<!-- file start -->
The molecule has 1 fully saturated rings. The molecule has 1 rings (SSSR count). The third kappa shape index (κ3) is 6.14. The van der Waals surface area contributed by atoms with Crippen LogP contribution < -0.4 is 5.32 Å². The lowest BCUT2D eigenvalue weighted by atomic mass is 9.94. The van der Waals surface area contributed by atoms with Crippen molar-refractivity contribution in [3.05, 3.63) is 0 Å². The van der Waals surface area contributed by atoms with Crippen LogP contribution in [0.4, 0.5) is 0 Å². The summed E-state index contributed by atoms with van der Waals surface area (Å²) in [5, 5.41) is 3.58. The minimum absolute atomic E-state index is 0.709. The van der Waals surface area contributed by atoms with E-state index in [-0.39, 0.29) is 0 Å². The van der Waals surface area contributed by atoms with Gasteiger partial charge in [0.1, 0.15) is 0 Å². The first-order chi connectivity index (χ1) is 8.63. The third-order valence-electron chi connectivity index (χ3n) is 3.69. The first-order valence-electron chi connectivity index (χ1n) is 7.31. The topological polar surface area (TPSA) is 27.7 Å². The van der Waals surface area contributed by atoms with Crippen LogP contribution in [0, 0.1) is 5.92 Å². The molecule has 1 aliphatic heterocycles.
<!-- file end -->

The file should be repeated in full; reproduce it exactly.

The molecule has 1 fully saturated rings. The molecule has 1 rings (SSSR count). The third kappa shape index (κ3) is 6.14. The van der Waals surface area contributed by atoms with Crippen LogP contribution < -0.4 is 5.32 Å². The lowest BCUT2D eigenvalue weighted by atomic mass is 9.94. The van der Waals surface area contributed by atoms with Crippen molar-refractivity contribution in [3.05, 3.63) is 0 Å². The van der Waals surface area contributed by atoms with Crippen LogP contribution in [0.4, 0.5) is 0 Å². The summed E-state index contributed by atoms with van der Waals surface area (Å²) in [5, 5.41) is 3.58. The minimum absolute atomic E-state index is 0.709. The van der Waals surface area contributed by atoms with E-state index in [-0.39, 0.29) is 0 Å². The van der Waals surface area contributed by atoms with Gasteiger partial charge in [0.1, 0.15) is 0 Å². The first-order chi connectivity index (χ1) is 8.63. The third-order valence-electron chi connectivity index (χ3n) is 3.69. The first-order valence-electron chi connectivity index (χ1n) is 7.31. The topological polar surface area (TPSA) is 27.7 Å². The van der Waals surface area contributed by atoms with Crippen LogP contribution in [0, 0.1) is 5.92 Å². The molecule has 1 aliphatic heterocycles.